How to solve recurrence equation by gamma function?

I have a recurrence equation and I have no idea how to solve it. $$a(n)=(1-\frac{1}{n}+\frac{X}{n})a(n-1)+\frac{2}{n}$$

$$a(1)=1$$ where X is a constant

I tried to put it into Wolfram and I got the following solution:

$$a(n)=\frac{\frac{(X+1)\Gamma(n+X)}{\Gamma(n+1)\Gamma(X+1)}-2}{X-1}$$

It is the correct solution. But Wolfram didn't give any intermediate steps so I am still puzzled how it is solved.

Any hints or comments are welcomed. Thanks in advance.

• I guess that this comes from Pochhammer symbols. Let $t=X-1$ and comute the very first terms to notice a pattern. – Claude Leibovici Jul 5 '18 at 8:05

Let $\,k=X-1 \ne 0\,$, then the recurrence is $\displaystyle\,a_n=\frac{n+k}{n}a_{n-1}+\frac{2}{n}\,$.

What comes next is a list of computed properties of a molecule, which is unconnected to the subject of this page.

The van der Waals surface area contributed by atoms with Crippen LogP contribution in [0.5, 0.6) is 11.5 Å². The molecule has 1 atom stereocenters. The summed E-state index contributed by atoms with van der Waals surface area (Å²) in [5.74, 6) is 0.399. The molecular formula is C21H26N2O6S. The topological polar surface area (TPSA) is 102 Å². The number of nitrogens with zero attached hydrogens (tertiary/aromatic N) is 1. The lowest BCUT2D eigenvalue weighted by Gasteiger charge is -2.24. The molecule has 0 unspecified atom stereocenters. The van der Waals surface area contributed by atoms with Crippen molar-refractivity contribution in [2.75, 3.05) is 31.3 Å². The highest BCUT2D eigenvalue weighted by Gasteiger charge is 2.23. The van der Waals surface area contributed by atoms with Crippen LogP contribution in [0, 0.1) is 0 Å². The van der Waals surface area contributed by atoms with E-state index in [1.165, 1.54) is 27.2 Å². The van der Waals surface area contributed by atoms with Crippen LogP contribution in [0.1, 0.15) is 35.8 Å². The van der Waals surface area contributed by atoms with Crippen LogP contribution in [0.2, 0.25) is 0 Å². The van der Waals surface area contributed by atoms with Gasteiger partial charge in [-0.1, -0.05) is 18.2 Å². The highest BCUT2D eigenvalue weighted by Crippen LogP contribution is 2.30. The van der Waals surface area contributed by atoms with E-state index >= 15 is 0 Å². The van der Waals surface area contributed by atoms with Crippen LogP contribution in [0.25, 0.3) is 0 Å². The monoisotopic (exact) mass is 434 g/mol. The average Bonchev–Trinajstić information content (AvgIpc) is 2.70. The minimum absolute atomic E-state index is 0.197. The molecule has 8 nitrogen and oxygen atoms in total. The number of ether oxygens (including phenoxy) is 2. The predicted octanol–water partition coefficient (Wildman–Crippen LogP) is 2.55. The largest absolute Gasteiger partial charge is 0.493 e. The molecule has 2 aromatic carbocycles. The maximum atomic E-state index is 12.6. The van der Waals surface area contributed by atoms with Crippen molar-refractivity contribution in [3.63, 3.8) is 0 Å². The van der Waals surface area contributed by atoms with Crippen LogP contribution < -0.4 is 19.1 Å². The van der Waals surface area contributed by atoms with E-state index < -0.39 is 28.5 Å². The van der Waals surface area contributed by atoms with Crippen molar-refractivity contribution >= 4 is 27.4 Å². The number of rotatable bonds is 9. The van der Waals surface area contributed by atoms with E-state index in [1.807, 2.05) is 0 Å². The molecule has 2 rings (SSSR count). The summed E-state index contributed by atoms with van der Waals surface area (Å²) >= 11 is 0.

Multiplying by $\,k\,$ and defining $\,b_n = k a_n\,$ gives $\displaystyle\,b_n=\frac{n+k}{n}b_{n-1}+\frac{2k}{n}\,$.
Adding $\,2\,$ on both sides gives $\displaystyle\,b_n+2=\frac{n+k}{n}b_{n-1}+\frac{2k}{n}+2=\frac{n+k}{n}(b_{n-1}+2)\,$.
Then $\,c_n=b_n+2\,$ telescopes to:
\begin{align} c_n &= \frac{n+k}{n}c_{n-1} \\ &=\frac{(n+k)(n+k-1)}{n(n-1)} c_{n-2} \\ &\ldots \\ &= \frac{(n+k)(n+k-1)\ldots(k+1)}{n(n-1)\ldots 2} c_{1} \\ \end{align}
Substituting back into $\,a_n=\dfrac{c_n-2}{k}\,$ gives an expression equivalent to the posted one.